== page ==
Building an Endowment through Planned Giving
Using planned giving to benefit both the donor as well as charitable organizations
Stephen Trefts, President
As a former planned giving officer for a college as well as a chairman of a private school foundation, I have witnessed firsthand the effectiveness of planned giving programs. I have often shared my experiences with charitable organizations across the Northwest. Although the charitable causes have been diverse, they often have a common goal—to provide income to support their cause in perpetuity. Planned giving is a powerful tool which can help them achieve those goals.
So what, exactly, is planned giving?
A planned charitable gift is one which the charity will receive assets at a future date through a bequest, charitable remainder trust, pooled income fund or charitable gift annuity as opposed to an outright or “current” gift. Planned or “deferred” gifts are often utilized for large or complex estates or assets and are frequently used to build endowment because of their future orientation. They also tend to be much larger than current cash gifts.
What are some examples of planned giving?
The simplest “planned gift” is a bequest. As an example, a donor bequeathed a large and profitable commercial building to a private school ten years ago. The gift significantly moved the school toward its $40 million endowment goal. Of course a bequest is always revocable during the donor’s lifetime, but with appropriate donor relationships, the gift will very likely come to fruition.
Charitable trusts, gift annuities and pooled income funds are more complex but they offer the donor appealing tax benefits and an income stream during the donor’s lifetime. Further, they are irrevocable because ownership of the asset actually passes from the donor to a Trustee or an Administrator.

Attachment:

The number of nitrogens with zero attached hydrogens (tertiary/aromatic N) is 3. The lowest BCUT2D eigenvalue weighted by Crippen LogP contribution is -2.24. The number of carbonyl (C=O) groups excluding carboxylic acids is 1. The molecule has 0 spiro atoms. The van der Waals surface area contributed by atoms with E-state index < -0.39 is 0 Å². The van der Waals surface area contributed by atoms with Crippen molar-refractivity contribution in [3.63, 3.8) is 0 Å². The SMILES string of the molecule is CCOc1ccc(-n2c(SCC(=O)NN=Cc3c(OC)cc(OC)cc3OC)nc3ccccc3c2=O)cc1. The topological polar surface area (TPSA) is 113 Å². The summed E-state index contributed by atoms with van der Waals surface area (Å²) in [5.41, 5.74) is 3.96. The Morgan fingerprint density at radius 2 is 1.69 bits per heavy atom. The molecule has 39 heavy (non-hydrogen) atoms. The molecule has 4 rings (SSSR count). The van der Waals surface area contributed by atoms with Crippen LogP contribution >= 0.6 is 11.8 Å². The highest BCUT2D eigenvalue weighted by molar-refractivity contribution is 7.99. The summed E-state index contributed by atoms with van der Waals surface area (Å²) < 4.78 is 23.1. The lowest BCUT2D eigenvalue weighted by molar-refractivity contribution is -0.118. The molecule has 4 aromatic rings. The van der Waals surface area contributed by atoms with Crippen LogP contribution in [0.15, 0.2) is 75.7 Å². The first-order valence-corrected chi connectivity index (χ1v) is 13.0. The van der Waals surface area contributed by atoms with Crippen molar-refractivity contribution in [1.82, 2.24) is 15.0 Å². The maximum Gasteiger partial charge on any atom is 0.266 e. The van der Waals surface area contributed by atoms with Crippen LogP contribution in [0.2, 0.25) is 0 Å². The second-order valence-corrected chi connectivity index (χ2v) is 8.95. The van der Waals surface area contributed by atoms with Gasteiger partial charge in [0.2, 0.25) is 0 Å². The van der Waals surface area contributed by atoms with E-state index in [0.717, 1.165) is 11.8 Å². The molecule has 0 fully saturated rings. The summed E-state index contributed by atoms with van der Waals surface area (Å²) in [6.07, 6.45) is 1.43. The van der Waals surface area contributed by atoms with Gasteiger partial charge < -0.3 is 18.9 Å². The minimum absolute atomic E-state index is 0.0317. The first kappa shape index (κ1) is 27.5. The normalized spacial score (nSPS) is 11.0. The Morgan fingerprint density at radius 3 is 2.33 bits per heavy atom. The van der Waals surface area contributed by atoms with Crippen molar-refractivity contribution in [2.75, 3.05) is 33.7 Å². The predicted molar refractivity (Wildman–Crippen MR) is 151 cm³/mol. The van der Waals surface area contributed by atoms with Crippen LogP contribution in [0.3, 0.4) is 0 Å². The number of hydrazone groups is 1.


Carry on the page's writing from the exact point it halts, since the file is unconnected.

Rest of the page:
For example, a widow with a modest income wanted to support the college, but had very limited resources. However, she had unused family property valued over $300,000 with a $10,000 basis. Selling the land would have triggered prohibitive capital gain tax liability. Instead, she placed the land into a charitable trust to benefit the college. The trustee sold the land without realizing capital gain, and invested the proceeds from the sale. The donor received an immediate charitable deduction and income from the trust for her lifetime. After her lifetime, the college’s endowment fund received the balance of the trust which had grown significantly over the years.
The widow desired to make a gift to the college, but her resources were limited. Instead of looking to her for an immediate gift, which would have been modest, the college staff was willing to help her make a significant planned gift that would benefit her immediately and the college after her lifetime. It was a win-win situation.
As professional trustees, we administer charitable trusts to benefit many charitable organizations.
Just this past year, we were pleased to distribute sizeable gifts to two schools and a church. For me, this is one of the most satisfying parts of my job, as I see the generosity of our clients translate into real service to society.
Print Date: Spring 2008